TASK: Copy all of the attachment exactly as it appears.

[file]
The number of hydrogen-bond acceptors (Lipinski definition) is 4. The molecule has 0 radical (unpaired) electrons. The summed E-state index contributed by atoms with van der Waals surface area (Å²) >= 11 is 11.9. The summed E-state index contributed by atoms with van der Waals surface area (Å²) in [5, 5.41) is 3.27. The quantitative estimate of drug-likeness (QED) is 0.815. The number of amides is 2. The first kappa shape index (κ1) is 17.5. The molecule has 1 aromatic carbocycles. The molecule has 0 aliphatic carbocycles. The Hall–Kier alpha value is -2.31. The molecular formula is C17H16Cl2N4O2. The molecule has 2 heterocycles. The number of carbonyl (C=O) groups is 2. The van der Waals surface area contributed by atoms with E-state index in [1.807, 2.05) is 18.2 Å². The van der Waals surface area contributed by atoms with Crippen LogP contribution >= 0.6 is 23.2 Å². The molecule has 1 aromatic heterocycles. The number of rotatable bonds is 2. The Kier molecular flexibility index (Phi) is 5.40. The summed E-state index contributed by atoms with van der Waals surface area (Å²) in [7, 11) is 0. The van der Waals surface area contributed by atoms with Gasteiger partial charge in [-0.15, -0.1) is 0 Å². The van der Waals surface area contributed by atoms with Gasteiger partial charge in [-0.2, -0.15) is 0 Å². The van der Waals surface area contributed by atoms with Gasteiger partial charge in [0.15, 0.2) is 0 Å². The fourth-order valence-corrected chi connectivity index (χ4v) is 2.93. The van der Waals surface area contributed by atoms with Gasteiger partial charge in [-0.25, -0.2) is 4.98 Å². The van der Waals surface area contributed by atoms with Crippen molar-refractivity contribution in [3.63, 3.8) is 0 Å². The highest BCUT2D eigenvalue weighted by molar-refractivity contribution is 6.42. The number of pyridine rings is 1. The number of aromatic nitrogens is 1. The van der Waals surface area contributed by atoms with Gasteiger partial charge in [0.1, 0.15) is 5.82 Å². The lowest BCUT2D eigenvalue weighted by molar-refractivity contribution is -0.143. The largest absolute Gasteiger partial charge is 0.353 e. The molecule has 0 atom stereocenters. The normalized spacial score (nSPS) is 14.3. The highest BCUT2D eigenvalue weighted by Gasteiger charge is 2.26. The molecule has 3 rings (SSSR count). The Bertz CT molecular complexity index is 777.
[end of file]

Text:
The number of hydrogen-bond acceptors (Lipinski definition) is 4. The molecule has 0 radical (unpaired) electrons. The summed E-state index contributed by atoms with van der Waals surface area (Å²) >= 11 is 11.9. The summed E-state index contributed by atoms with van der Waals surface area (Å²) in [5, 5.41) is 3.27. The quantitative estimate of drug-likeness (QED) is 0.815. The number of amides is 2. The first kappa shape index (κ1) is 17.5. The molecule has 1 aromatic carbocycles. The molecule has 0 aliphatic carbocycles. The Hall–Kier alpha value is -2.31. The molecular formula is C17H16Cl2N4O2. The molecule has 2 heterocycles. The number of carbonyl (C=O) groups is 2. The van der Waals surface area contributed by atoms with E-state index in [1.807, 2.05) is 18.2 Å². The van der Waals surface area contributed by atoms with Crippen LogP contribution >= 0.6 is 23.2 Å². The molecule has 1 aromatic heterocycles. The number of rotatable bonds is 2. The Kier molecular flexibility index (Phi) is 5.40. The summed E-state index contributed by atoms with van der Waals surface area (Å²) in [7, 11) is 0. The van der Waals surface area contributed by atoms with Gasteiger partial charge in [-0.15, -0.1) is 0 Å². The van der Waals surface area contributed by atoms with Gasteiger partial charge in [-0.2, -0.15) is 0 Å². The van der Waals surface area contributed by atoms with Gasteiger partial charge in [0.15, 0.2) is 0 Å². The fourth-order valence-corrected chi connectivity index (χ4v) is 2.93. The van der Waals surface area contributed by atoms with Gasteiger partial charge in [-0.25, -0.2) is 4.98 Å². The van der Waals surface area contributed by atoms with Crippen molar-refractivity contribution in [3.63, 3.8) is 0 Å². The highest BCUT2D eigenvalue weighted by molar-refractivity contribution is 6.42. The number of pyridine rings is 1. The number of aromatic nitrogens is 1. The van der Waals surface area contributed by atoms with Gasteiger partial charge in [0.1, 0.15) is 5.82 Å². The lowest BCUT2D eigenvalue weighted by molar-refractivity contribution is -0.143. The largest absolute Gasteiger partial charge is 0.353 e. The molecule has 0 atom stereocenters. The normalized spacial score (nSPS) is 14.3. The highest BCUT2D eigenvalue weighted by Gasteiger charge is 2.26. The molecule has 3 rings (SSSR count). The Bertz CT molecular complexity index is 777.